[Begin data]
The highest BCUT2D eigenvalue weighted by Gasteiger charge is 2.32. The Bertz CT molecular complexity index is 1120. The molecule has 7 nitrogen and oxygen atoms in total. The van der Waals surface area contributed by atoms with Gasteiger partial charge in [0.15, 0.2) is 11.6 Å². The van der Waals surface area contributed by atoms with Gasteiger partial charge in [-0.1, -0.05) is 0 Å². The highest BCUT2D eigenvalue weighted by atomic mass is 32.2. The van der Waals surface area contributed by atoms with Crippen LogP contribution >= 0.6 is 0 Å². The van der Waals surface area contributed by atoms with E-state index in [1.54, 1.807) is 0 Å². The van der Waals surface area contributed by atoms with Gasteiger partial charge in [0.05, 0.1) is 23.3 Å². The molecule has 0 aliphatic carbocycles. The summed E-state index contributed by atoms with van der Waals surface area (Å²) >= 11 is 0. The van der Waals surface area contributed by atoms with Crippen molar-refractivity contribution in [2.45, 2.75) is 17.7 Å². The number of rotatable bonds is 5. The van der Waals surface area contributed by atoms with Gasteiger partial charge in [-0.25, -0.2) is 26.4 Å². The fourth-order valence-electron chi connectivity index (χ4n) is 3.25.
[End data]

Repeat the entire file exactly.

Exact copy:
The highest BCUT2D eigenvalue weighted by Gasteiger charge is 2.32. The Bertz CT molecular complexity index is 1120. The molecule has 7 nitrogen and oxygen atoms in total. The van der Waals surface area contributed by atoms with Gasteiger partial charge in [0.15, 0.2) is 11.6 Å². The van der Waals surface area contributed by atoms with Gasteiger partial charge in [-0.1, -0.05) is 0 Å². The highest BCUT2D eigenvalue weighted by atomic mass is 32.2. The van der Waals surface area contributed by atoms with Crippen LogP contribution >= 0.6 is 0 Å². The van der Waals surface area contributed by atoms with E-state index in [1.54, 1.807) is 0 Å². The van der Waals surface area contributed by atoms with Gasteiger partial charge in [0.05, 0.1) is 23.3 Å². The molecule has 0 aliphatic carbocycles. The summed E-state index contributed by atoms with van der Waals surface area (Å²) >= 11 is 0. The van der Waals surface area contributed by atoms with Crippen molar-refractivity contribution in [2.45, 2.75) is 17.7 Å². The number of rotatable bonds is 5. The van der Waals surface area contributed by atoms with Gasteiger partial charge in [-0.25, -0.2) is 26.4 Å². The fourth-order valence-electron chi connectivity index (χ4n) is 3.25.